Linguistics is a big deal: Language is implicated in nearly all aspects of our inner and outer worlds, providing much of the internal organization of our thoughts and knowledge, while also providing the interface through which we communicate our inner states to our intimate communities, our acquaintances, and wider society. In all departments across all universities, language plays a central role in the process of creating and communicating knowledge: we use language to teach and learn the content in every discipline. Our societies are organized by language, both formally and informally. One example of this formal organization is the law: every law is written in language, every law-making body uses language to arrive at the language of laws, to communicate with others about laws, every court uses language to justify their interpretations of the language of laws. An example of informal organization is the way both speakers and listeners use accents to index membership in various social groups, from geographic origin to ethnic group to socio-economic status — we reveal an unexpectedly rich variety of social information every time we speak.
An idea of what we do: As linguists, we learn to break down the speech signal into multiple components, following the strategy of “divide and conquer”: we focus in on distinctive patterns of sounds, words, grammar, and how these all combine to yield distinctive meanings, utilizing analysis of naturally occurring speech, large corpora of written language, data collected via experimental protocols, and elicitation methods used in collaborative studies with small speech communities around the world. Some of us use these methods primarily on English, trying to build a deeper understanding of how English actually works and how it got the way it is. Others take these methods and use them to study how children learn first languages and adults learn second languages (generally large, national languages, such as those taught in foreign language departments). A natural extension of this is the study of how we might better help adults to learn new second languages, both via improved teaching methods and via improved training of new language teachers. Still others take these methods to the study of lesser-known, minoritized, and often endangered languages, from the native languages of the Pacific Northwest to similarly marginalized peoples in less-accessible communities in Africa, Asia, and South America. One purpose of this study is to create an enduring record of documentary materials, such as collections of texts, grammars and dictionaries. In these same communities, we offer to bring our blend of expertise in language analysis, language documentation, and language teaching to the task of being a good partner in programs of language revitalization.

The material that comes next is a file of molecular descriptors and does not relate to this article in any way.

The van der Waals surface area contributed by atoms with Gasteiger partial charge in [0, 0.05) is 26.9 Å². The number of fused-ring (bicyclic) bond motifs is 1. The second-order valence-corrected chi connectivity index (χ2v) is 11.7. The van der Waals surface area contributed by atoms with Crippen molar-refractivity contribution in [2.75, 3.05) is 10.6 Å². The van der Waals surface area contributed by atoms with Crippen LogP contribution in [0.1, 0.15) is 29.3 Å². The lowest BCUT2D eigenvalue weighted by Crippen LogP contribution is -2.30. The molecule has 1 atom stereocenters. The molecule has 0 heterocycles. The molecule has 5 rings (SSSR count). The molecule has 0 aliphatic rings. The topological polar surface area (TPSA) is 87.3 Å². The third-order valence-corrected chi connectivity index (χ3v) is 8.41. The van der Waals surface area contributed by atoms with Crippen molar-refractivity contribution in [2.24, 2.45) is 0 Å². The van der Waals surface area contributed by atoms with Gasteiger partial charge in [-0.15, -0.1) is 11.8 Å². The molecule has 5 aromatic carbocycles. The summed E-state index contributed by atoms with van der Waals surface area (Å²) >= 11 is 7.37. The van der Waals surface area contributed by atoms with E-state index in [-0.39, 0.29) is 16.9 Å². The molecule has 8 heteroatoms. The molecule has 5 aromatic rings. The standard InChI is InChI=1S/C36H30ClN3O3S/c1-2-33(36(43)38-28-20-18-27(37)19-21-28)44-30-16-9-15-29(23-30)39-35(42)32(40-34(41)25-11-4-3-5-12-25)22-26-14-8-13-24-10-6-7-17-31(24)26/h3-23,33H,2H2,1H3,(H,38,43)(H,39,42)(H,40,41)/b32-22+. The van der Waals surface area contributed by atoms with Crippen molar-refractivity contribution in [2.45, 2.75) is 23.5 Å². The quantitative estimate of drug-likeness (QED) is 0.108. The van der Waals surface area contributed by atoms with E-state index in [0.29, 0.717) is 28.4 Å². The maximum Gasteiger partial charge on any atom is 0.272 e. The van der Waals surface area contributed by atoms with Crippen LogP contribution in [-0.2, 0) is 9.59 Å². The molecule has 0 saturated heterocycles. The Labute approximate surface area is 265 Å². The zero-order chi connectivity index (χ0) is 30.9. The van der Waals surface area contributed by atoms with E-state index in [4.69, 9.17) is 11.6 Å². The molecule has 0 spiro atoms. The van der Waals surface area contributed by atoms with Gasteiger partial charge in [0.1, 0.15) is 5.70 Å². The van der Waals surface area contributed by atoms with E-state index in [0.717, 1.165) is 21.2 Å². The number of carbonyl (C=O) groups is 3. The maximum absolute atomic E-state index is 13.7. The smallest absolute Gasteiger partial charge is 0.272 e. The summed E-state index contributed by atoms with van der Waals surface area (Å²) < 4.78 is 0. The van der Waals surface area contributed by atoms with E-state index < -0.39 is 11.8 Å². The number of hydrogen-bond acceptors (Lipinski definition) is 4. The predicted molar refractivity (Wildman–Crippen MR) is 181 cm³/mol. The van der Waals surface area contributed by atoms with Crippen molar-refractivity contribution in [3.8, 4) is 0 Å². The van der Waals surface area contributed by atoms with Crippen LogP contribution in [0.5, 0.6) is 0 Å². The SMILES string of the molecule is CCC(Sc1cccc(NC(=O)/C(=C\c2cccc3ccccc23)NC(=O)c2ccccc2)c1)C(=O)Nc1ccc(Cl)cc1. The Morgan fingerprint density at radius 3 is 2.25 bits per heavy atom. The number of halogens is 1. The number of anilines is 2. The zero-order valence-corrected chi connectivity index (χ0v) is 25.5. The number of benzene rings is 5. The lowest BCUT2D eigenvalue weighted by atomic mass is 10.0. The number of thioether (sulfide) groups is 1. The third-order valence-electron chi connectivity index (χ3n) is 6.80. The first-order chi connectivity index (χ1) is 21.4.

Ample variation in job opportunities: The breadth of Linguistics study provides our graduates with the knowledge and skills to excel in the current job market. Our students become teachers, Speech Language Pathologists, tech workers, researchers, authors, lawyers, and more both in the United States and abroad. Linguistics students have taken their analytical skills to a variety of industries on every major continent.
Faculty diversity and dedication: Our faculty have a wide variety of interests—from descriptive/typological work on lesser-known languages and language revitalization, historical work in syntax, semantics, and phonology, work on the intersection of language, society, and culture, and cognitive/experimental linguistics faculty have worked on, or are working on languages from virtually all over the world. Furthermore, the majority of our faculty work with undergraduate research assistants. Not only is this a chance to create meaningful connections with your professors, but a chance to get first-hand research experience at UO.
Departmental Advising: Unlike many programs, the Department of Linguistics has a dedicated Director of Undergraduate Studies. This means our undergraduates get consistent advising, from a specific faculty member who has agreed to dedicate the time to guide you through our degree program.
For Graduate Students:
As scientists, our ultimate goal is to is to explain why the many language patterns we identify take the form that they do, and to understand the principles by which all linguistic structure arises. We are committed to the empirical study of linguistic structure, through experimental research, description of undocumented languages, analysis of variation within and across languages, and reconstruction of the history and development of languages of the world. Ph.D. dissertation research at Oregon typically engages with language documentation (usually describing undocumented languages), experimental research (including laboratory phonology, discourse studies, gesture, and semantics), sociolinguistics (investigating language variation and change in light of the social contexts of language use), and second language acquisition and teaching.
The Department also offers a 15-month MA in Language Teaching Studies (LTS). This is a terminal degree for teachers of English (equivalent to a MATESOL) and/or teachers of other languages.